As Mr. Wormely became increasingly ill, he told church leaders to "if at all possible, look from within" for a successor.
Although he never directly endorsed Quinn, church leaders said, his suggestion to "look from within" made it clear that he approved of the associate pastor's candidacy.
"If our pastor had recommended him, who are we to question his recommendations?" Mr. Hall asked.
Quinn was elected by more than three-quarters of the congregation's vote and installed as senior pastor on Aug. 8. He said some members who opposed him since have left the church, which averages 300 to 400 on a typical Sunday morning service.
Deborah Martindale, Quinn's ex-wife, who was at the scene of the 1972 shooting, lives in Nashville now and was adamantly opposed to Quinn being elected senior pastor.
"Lemuel Quinn wants to be acknowledged as a devout Christian leader. However, he has never atoned or had any remorse for his sins," she said.
She also faulted Quinn for never apologizing to Mr. Kemp's family - something Quinn acknowledged he has not done.
"I did apologize to my ex-wife, but prudence and common sense" made him balk at facing the victim's family, he said. "I'm sure that the way they felt about me, it wouldn't be safe for me to go knocking on their door."
Many Southern Missionary Baptist members, however, have given their new pastor their complete and enthusiastic support.
"We love him," said Frena Brown, 53, an 18-year member of the Indiana Avenue church who attends a Bible study Quinn leads at noon every Wednesday. "He's a humble and God-fearing man."
The shooting "happened before he was saved," Ms. Brown added. "We all have a past, and some of us try to hide it. None of us has been so perfect. And as Pastor Quinn often says, 'If God can save him, God can save anybody.'•"
Pauline Harris, 82, president of Southern's Mother's Board, called Quinn "a gifted teacher and preacher," and said his past should not be an obstacle to his future.
"When you are saved, God can't remember your sins," Ms. Harris said.
"There's not one person in this world that has been an angel. All of us have done something. You put it behind you. You move forward. I always say that you can't move forward looking backward."
Quinn, who frequently quotes the King James Bible from the pulpit or in conversation, said Scripture gives him hope and encouragement - particularly verses about Bible heroes whom God used mightily despite their flaws and failures.
"It just proves the power of God," he said.
"Moses committed premeditated murder with malice aforethought," Quinn said, referring to Exodus, Chapter 2. "The Bible says he looked to the left and to the right to see if anybody was looking when he murdered the Egyptian, and he went and buried the man. The next day, he found out that somebody had seen him."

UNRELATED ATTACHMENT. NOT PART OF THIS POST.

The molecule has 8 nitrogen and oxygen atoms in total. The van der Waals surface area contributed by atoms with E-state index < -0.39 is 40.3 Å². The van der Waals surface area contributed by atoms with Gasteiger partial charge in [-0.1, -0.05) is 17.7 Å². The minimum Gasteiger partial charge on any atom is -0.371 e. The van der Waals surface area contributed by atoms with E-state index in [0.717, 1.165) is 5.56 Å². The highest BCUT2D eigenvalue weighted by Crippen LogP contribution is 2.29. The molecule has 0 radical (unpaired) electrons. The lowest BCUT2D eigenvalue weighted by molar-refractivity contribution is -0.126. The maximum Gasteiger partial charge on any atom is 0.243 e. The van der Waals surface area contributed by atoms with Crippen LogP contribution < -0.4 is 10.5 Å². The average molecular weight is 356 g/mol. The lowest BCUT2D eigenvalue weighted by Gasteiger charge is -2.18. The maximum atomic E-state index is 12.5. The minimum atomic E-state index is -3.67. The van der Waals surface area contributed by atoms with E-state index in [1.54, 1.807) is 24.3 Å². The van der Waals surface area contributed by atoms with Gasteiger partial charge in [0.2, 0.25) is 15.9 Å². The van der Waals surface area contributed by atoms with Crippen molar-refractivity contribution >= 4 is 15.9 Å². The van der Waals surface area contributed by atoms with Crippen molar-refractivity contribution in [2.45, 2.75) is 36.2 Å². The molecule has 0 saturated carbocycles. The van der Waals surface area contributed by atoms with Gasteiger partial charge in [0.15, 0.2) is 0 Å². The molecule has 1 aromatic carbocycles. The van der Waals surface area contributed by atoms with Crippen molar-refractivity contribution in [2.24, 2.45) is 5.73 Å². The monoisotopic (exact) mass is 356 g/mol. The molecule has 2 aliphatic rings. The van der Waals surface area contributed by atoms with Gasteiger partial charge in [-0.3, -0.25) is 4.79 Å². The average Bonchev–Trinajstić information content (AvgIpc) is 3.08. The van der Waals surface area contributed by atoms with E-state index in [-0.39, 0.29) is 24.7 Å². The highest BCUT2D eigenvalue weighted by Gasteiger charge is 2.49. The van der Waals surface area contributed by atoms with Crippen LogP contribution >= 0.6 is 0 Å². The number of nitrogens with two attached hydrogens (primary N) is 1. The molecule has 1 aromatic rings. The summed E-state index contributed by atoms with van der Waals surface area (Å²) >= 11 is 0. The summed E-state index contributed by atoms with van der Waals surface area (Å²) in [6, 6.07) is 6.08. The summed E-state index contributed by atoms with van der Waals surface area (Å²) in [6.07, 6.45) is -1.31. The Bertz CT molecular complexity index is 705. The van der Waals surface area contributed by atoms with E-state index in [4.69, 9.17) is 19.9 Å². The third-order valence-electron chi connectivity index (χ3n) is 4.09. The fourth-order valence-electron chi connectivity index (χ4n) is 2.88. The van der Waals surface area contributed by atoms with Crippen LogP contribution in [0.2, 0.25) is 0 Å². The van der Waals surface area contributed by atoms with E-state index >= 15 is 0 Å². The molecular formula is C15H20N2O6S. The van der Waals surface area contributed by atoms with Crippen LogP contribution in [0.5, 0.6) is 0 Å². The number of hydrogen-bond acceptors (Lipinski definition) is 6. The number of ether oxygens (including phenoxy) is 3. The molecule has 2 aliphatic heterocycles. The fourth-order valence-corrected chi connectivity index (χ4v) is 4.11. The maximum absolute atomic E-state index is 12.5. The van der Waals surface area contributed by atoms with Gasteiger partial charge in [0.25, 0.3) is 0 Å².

King David, he added, committed two death-penalty offenses: adultery, a sin punishable by death according to the biblical book of Leviticus, and then sent the woman's husband to certain death in battle.
St. Paul, who wrote most of the New Testament Epistles, held the robes of the men who stoned Stephen to death, Quinn said. And he is convinced Apostle Peter was trying to lop off a man's head when he cut off the ear of the high priest's servant, part of the crowd with Judas when he betrayed Jesus with a kiss.
"If Moses and King David and the Apostle Paul were in the state of Ohio, they would be sitting on Death Row," he said. "But once you're born again, God changes your heart and your mind. He gives us new weapons to use: the word of God and prayer."
Quinn said he often tells his story to inmates at the Lucas County jail, where he serves as a chaplain.
It gets the attention of even the most skeptical prisoners, he said.
"I am always truthful with them and I let them know that I had been in prison and in jail myself," he said.
"Sometimes these guys don't really believe that God has the power to do what folk in the church claim he can do. So what they need is to see somebody that may have come from where they come from, or that did what they have done, to believe that God can do what he promised."
He gives God credit for turning his life around and tells the inmates that they can get a new start in life, too.
"Once God accepts us, it's not because we've always been so good. It's not because we've always been so kind. It's not because we've always did the right thing," Quinn said. "It's simply because of grace - God's unmerited favor."